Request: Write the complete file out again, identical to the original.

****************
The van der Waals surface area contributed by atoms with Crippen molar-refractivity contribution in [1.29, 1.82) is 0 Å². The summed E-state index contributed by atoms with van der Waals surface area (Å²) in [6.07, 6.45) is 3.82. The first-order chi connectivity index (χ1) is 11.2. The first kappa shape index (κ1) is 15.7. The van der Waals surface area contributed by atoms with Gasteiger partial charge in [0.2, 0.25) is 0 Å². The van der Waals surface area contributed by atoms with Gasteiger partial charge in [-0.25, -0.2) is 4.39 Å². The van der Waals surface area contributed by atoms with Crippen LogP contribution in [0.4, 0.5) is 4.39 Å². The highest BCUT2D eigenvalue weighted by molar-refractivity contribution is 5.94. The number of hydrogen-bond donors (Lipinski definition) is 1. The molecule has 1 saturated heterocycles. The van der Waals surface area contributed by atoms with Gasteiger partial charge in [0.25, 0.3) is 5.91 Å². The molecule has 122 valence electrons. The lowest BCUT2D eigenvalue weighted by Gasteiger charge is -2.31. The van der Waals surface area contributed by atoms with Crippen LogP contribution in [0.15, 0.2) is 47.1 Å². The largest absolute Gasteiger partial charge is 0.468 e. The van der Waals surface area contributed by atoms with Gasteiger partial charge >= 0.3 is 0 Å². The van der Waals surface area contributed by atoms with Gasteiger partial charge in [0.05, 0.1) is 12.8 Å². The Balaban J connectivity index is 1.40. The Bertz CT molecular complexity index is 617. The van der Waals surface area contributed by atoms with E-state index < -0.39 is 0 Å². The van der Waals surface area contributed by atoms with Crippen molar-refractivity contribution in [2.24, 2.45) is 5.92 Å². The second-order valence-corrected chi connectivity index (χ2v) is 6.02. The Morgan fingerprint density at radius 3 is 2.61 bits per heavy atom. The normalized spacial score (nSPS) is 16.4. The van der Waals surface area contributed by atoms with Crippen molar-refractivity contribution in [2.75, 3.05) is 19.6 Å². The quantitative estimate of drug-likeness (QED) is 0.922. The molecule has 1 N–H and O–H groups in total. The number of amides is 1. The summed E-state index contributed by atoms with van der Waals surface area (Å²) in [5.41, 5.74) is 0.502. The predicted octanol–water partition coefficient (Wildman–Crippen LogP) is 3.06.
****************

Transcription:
The van der Waals surface area contributed by atoms with Crippen molar-refractivity contribution in [1.29, 1.82) is 0 Å². The summed E-state index contributed by atoms with van der Waals surface area (Å²) in [6.07, 6.45) is 3.82. The first-order chi connectivity index (χ1) is 11.2. The first kappa shape index (κ1) is 15.7. The van der Waals surface area contributed by atoms with Gasteiger partial charge in [0.2, 0.25) is 0 Å². The van der Waals surface area contributed by atoms with Gasteiger partial charge in [-0.25, -0.2) is 4.39 Å². The van der Waals surface area contributed by atoms with Crippen LogP contribution in [0.4, 0.5) is 4.39 Å². The highest BCUT2D eigenvalue weighted by molar-refractivity contribution is 5.94. The number of hydrogen-bond donors (Lipinski definition) is 1. The molecule has 1 saturated heterocycles. The van der Waals surface area contributed by atoms with Gasteiger partial charge in [0.25, 0.3) is 5.91 Å². The molecule has 122 valence electrons. The lowest BCUT2D eigenvalue weighted by Gasteiger charge is -2.31. The van der Waals surface area contributed by atoms with Crippen LogP contribution in [0.15, 0.2) is 47.1 Å². The largest absolute Gasteiger partial charge is 0.468 e. The van der Waals surface area contributed by atoms with Gasteiger partial charge >= 0.3 is 0 Å². The van der Waals surface area contributed by atoms with Gasteiger partial charge in [0.05, 0.1) is 12.8 Å². The Balaban J connectivity index is 1.40. The Bertz CT molecular complexity index is 617. The van der Waals surface area contributed by atoms with E-state index < -0.39 is 0 Å². The van der Waals surface area contributed by atoms with Crippen molar-refractivity contribution in [2.24, 2.45) is 5.92 Å². The second-order valence-corrected chi connectivity index (χ2v) is 6.02. The Morgan fingerprint density at radius 3 is 2.61 bits per heavy atom. The normalized spacial score (nSPS) is 16.4. The van der Waals surface area contributed by atoms with Crippen molar-refractivity contribution in [2.75, 3.05) is 19.6 Å². The quantitative estimate of drug-likeness (QED) is 0.922. The molecule has 1 N–H and O–H groups in total. The number of amides is 1. The summed E-state index contributed by atoms with van der Waals surface area (Å²) in [5.41, 5.74) is 0.502. The predicted octanol–water partition coefficient (Wildman–Crippen LogP) is 3.06.